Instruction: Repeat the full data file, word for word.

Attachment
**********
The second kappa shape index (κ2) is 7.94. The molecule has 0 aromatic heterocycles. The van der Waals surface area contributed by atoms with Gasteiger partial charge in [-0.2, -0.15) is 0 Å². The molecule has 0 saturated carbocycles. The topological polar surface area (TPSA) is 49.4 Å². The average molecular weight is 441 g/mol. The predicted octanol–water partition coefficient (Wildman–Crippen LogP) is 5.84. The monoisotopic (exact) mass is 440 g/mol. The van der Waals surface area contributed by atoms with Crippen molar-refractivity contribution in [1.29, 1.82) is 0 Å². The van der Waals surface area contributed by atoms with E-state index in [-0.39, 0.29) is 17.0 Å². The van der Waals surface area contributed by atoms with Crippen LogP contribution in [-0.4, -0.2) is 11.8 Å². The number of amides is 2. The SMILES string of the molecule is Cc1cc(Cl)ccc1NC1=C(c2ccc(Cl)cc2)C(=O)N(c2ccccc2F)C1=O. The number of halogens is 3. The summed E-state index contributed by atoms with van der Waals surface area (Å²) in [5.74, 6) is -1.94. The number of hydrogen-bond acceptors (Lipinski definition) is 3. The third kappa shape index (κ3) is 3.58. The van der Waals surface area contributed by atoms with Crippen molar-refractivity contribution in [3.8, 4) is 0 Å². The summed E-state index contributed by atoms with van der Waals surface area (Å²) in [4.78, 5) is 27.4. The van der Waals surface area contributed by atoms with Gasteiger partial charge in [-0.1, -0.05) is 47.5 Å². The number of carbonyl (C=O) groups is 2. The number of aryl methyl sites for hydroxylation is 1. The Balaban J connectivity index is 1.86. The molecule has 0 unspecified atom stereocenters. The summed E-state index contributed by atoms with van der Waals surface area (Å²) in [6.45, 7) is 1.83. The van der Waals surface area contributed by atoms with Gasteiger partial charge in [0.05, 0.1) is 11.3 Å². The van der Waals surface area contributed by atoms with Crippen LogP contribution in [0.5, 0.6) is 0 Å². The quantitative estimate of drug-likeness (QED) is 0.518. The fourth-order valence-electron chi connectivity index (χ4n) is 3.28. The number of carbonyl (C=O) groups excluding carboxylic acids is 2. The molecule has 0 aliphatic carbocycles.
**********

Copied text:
The second kappa shape index (κ2) is 7.94. The molecule has 0 aromatic heterocycles. The van der Waals surface area contributed by atoms with Gasteiger partial charge in [-0.2, -0.15) is 0 Å². The molecule has 0 saturated carbocycles. The topological polar surface area (TPSA) is 49.4 Å². The average molecular weight is 441 g/mol. The predicted octanol–water partition coefficient (Wildman–Crippen LogP) is 5.84. The monoisotopic (exact) mass is 440 g/mol. The van der Waals surface area contributed by atoms with Crippen molar-refractivity contribution in [1.29, 1.82) is 0 Å². The van der Waals surface area contributed by atoms with E-state index in [-0.39, 0.29) is 17.0 Å². The van der Waals surface area contributed by atoms with Crippen LogP contribution in [-0.4, -0.2) is 11.8 Å². The number of amides is 2. The SMILES string of the molecule is Cc1cc(Cl)ccc1NC1=C(c2ccc(Cl)cc2)C(=O)N(c2ccccc2F)C1=O. The number of halogens is 3. The summed E-state index contributed by atoms with van der Waals surface area (Å²) in [5.74, 6) is -1.94. The number of hydrogen-bond acceptors (Lipinski definition) is 3. The third kappa shape index (κ3) is 3.58. The van der Waals surface area contributed by atoms with Crippen molar-refractivity contribution in [3.8, 4) is 0 Å². The summed E-state index contributed by atoms with van der Waals surface area (Å²) in [4.78, 5) is 27.4. The van der Waals surface area contributed by atoms with Gasteiger partial charge in [-0.1, -0.05) is 47.5 Å². The number of carbonyl (C=O) groups is 2. The number of aryl methyl sites for hydroxylation is 1. The Balaban J connectivity index is 1.86. The molecule has 0 unspecified atom stereocenters. The summed E-state index contributed by atoms with van der Waals surface area (Å²) in [6.45, 7) is 1.83. The van der Waals surface area contributed by atoms with Gasteiger partial charge in [0.05, 0.1) is 11.3 Å². The van der Waals surface area contributed by atoms with Crippen LogP contribution in [0.5, 0.6) is 0 Å². The quantitative estimate of drug-likeness (QED) is 0.518. The fourth-order valence-electron chi connectivity index (χ4n) is 3.28. The number of carbonyl (C=O) groups excluding carboxylic acids is 2. The molecule has 0 aliphatic carbocycles.